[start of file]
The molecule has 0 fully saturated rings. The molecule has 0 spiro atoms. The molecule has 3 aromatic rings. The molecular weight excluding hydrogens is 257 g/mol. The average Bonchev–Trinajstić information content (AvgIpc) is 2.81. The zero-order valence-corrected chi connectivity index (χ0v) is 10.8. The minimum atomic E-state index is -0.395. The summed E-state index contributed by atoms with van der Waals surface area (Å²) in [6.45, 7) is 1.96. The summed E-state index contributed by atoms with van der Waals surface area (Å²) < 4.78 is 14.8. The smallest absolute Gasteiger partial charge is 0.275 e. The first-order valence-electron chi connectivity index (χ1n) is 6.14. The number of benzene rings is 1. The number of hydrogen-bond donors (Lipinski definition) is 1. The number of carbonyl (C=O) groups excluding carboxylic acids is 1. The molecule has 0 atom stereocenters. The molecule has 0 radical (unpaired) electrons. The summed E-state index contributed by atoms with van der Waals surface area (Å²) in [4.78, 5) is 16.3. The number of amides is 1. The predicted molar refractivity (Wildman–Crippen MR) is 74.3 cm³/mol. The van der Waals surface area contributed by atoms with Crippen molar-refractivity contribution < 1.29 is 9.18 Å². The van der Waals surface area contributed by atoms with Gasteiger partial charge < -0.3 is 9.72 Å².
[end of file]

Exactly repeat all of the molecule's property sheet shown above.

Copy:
The molecule has 0 fully saturated rings. The molecule has 0 spiro atoms. The molecule has 3 aromatic rings. The molecular weight excluding hydrogens is 257 g/mol. The average Bonchev–Trinajstić information content (AvgIpc) is 2.81. The zero-order valence-corrected chi connectivity index (χ0v) is 10.8. The minimum atomic E-state index is -0.395. The summed E-state index contributed by atoms with van der Waals surface area (Å²) in [6.45, 7) is 1.96. The summed E-state index contributed by atoms with van der Waals surface area (Å²) < 4.78 is 14.8. The smallest absolute Gasteiger partial charge is 0.275 e. The first-order valence-electron chi connectivity index (χ1n) is 6.14. The number of benzene rings is 1. The number of hydrogen-bond donors (Lipinski definition) is 1. The number of carbonyl (C=O) groups excluding carboxylic acids is 1. The molecule has 0 atom stereocenters. The molecule has 0 radical (unpaired) electrons. The summed E-state index contributed by atoms with van der Waals surface area (Å²) in [4.78, 5) is 16.3. The number of amides is 1. The predicted molar refractivity (Wildman–Crippen MR) is 74.3 cm³/mol. The van der Waals surface area contributed by atoms with Crippen molar-refractivity contribution < 1.29 is 9.18 Å². The van der Waals surface area contributed by atoms with Gasteiger partial charge < -0.3 is 9.72 Å².